Around the same time as last year, Macoo Ltd was able to unload the first plums from Moldova last week. The first deliveries were marketed relatively quickly. "Several importers have held back completely this year, due to poor quality. However, our first deliveries testified to excellent quality, both in calibration and in shelf life and coloring," said Marco Henschke, managing director of the eastern German branch network. The Dresden-based company is considered a specialist importer of Moldovan plums; it is now starting its third marketing season. The produce is being sourced from a new supplier for the first time this year.
"The goods are a bit more expensive this year than last year, but so far this has been justified by the excellent quality," Henschke continues. "Last year we were able to offer Moldovan goods until just before Christmas, although it was a somewhat weaker season in terms of quality. Depending on the quality, normally there will be Moldovan goods for sale until week 47-48. Otherwise, unlike other years, we will not speculate too much. That is, we will import and market exclusively the already planned volume of 24 trucks, which corresponds to a total of almost 500,000 kg. Because we don't know how the market will develop in these uncertain times."
Macoo Ltd, with a total of ten locations in the eastern German regions, has been able to assert itself in recent years as one of a few specialist importers of Moldovan plums. Henschke: "60-65 percent of our imported plums now come from Moldova. The rest we get mainly from Bosnia and Serbia. Domestic plums are now almost cleared, which is why we had a seamless follow-up to the Moldovan season this year."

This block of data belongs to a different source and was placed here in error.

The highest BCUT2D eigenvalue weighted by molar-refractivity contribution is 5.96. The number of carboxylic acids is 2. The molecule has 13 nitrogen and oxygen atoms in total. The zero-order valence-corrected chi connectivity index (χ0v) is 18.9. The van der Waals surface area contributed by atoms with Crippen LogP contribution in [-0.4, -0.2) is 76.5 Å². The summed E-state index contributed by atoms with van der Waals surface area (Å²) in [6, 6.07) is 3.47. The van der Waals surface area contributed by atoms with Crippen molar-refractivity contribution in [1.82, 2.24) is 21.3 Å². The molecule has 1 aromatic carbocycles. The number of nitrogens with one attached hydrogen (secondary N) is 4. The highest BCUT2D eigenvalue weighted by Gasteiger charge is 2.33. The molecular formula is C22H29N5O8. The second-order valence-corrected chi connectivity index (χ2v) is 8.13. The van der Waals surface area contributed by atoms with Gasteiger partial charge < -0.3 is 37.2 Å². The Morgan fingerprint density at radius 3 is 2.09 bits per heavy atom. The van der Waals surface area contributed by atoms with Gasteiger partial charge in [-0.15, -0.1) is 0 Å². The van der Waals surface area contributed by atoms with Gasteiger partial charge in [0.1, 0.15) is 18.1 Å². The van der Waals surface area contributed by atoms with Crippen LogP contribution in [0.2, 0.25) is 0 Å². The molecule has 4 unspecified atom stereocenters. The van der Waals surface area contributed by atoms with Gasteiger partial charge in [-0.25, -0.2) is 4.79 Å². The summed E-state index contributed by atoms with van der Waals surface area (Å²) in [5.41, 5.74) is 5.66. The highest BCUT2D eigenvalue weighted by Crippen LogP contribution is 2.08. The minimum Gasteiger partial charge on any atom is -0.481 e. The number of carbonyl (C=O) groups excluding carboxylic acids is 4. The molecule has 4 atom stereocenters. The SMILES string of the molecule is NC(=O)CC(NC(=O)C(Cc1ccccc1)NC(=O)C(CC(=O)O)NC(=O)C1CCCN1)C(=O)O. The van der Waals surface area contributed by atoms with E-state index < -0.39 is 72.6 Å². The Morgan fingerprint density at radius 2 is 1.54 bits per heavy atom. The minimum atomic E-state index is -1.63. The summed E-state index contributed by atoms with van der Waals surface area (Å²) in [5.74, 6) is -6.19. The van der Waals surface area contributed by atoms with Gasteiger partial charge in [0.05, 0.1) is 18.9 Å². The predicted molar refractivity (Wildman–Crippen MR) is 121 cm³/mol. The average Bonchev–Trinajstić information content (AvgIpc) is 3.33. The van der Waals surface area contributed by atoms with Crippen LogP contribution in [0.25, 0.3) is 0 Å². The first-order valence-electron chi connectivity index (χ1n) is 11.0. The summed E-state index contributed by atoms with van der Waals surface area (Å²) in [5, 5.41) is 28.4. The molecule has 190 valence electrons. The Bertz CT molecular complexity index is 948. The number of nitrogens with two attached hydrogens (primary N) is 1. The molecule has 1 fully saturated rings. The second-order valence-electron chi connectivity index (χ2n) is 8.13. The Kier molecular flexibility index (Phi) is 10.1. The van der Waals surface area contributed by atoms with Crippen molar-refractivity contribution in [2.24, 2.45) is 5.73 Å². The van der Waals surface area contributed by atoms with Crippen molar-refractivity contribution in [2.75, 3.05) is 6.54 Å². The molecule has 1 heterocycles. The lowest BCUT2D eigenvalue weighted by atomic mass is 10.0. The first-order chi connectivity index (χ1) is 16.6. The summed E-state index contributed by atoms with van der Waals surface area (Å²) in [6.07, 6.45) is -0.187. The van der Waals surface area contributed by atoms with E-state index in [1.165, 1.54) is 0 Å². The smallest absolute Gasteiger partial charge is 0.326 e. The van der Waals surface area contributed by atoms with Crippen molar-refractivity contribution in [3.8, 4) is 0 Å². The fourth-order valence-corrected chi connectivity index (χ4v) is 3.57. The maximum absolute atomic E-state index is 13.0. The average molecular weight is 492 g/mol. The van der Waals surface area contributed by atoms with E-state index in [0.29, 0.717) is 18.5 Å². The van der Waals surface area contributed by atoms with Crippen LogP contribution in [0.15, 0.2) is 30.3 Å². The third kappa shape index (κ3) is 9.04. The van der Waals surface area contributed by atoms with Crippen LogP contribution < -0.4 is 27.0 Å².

The end of the season for domestic produce is also reflected in demand, he said. "Until a week ago, it was still, 'We still have produce from Germany and Macedonia or Poland,' but now demand is going up rapidly."
Major investments in cultivation, cooling and storage technology
Despite increased transportation and procurement costs, logistics have worked smoothly so far, he said. On the sales side, the 30/35+ calibers are most popular with consumers, while the Stanley variety is by far the number one cultivated variety in Moldova. "With our finger on the pulse, we have invested generously in cultivation technology, cooling and storage in recent years. This has led to many farms being comparable to German farms in terms of equipment."
Due to the war situation in neighboring Ukraine, Russia has largely fallen away as the main sales market. Accordingly, Henschke says it cannot be ruled out that there will also be increased quotas in Germany in the coming years. "Moldova has quickly established itself, especially in plums - not only in the specialized trade, but also in food retail. People are already asking specifically for Moldovan goods. A sign that the plums have found their acceptance on the German market."
Need for development in apples and table grapes
Henschke, on the other hand, sees fewer sales opportunities for other fruits from the Eastern European country. "Due to our high level of self-supply and the higher logistics costs for imported apples, it will probably be difficult to offer Moldovan apples on the local market, although the goods are very nice in terms of quality. I am also skeptical about table grapes, Moldova's third largest agricultural product, due to the variety selection, at least as far as the regular segment is concerned."